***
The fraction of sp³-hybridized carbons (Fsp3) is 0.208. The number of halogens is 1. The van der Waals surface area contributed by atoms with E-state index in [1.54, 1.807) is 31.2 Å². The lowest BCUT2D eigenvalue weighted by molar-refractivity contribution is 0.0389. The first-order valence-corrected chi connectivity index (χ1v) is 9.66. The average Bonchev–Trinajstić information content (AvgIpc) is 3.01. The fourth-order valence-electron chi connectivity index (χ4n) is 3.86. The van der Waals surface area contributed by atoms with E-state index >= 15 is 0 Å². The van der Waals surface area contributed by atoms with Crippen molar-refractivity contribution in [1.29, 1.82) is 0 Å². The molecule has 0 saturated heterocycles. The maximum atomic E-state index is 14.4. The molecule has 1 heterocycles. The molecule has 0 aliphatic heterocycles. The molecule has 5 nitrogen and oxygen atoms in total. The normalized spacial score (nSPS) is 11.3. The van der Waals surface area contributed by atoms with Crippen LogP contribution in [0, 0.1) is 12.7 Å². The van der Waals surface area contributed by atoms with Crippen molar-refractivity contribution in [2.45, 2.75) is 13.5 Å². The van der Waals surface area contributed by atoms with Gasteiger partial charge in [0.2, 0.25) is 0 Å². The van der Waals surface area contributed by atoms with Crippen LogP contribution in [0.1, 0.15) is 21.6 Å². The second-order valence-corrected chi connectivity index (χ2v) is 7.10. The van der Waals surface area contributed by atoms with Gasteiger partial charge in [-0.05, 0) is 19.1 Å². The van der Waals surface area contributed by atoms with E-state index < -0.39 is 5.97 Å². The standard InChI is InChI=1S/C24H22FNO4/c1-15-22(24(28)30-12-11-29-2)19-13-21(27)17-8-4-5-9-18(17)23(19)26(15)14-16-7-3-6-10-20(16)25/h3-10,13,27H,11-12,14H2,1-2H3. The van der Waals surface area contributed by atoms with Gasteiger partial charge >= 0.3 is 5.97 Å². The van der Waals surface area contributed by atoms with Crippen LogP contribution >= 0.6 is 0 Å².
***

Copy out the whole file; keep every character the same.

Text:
The fraction of sp³-hybridized carbons (Fsp3) is 0.208. The number of halogens is 1. The van der Waals surface area contributed by atoms with E-state index in [1.54, 1.807) is 31.2 Å². The lowest BCUT2D eigenvalue weighted by molar-refractivity contribution is 0.0389. The first-order valence-corrected chi connectivity index (χ1v) is 9.66. The average Bonchev–Trinajstić information content (AvgIpc) is 3.01. The fourth-order valence-electron chi connectivity index (χ4n) is 3.86. The van der Waals surface area contributed by atoms with E-state index >= 15 is 0 Å². The van der Waals surface area contributed by atoms with Crippen molar-refractivity contribution in [1.29, 1.82) is 0 Å². The molecule has 0 saturated heterocycles. The maximum atomic E-state index is 14.4. The molecule has 1 heterocycles. The molecule has 0 aliphatic heterocycles. The molecule has 5 nitrogen and oxygen atoms in total. The normalized spacial score (nSPS) is 11.3. The van der Waals surface area contributed by atoms with Crippen LogP contribution in [0, 0.1) is 12.7 Å². The van der Waals surface area contributed by atoms with Crippen molar-refractivity contribution in [2.45, 2.75) is 13.5 Å². The van der Waals surface area contributed by atoms with Gasteiger partial charge in [0.2, 0.25) is 0 Å². The van der Waals surface area contributed by atoms with Crippen LogP contribution in [0.1, 0.15) is 21.6 Å². The second-order valence-corrected chi connectivity index (χ2v) is 7.10. The van der Waals surface area contributed by atoms with Gasteiger partial charge in [-0.05, 0) is 19.1 Å². The van der Waals surface area contributed by atoms with E-state index < -0.39 is 5.97 Å². The standard InChI is InChI=1S/C24H22FNO4/c1-15-22(24(28)30-12-11-29-2)19-13-21(27)17-8-4-5-9-18(17)23(19)26(15)14-16-7-3-6-10-20(16)25/h3-10,13,27H,11-12,14H2,1-2H3. The van der Waals surface area contributed by atoms with Gasteiger partial charge >= 0.3 is 5.97 Å². The van der Waals surface area contributed by atoms with Crippen LogP contribution >= 0.6 is 0 Å².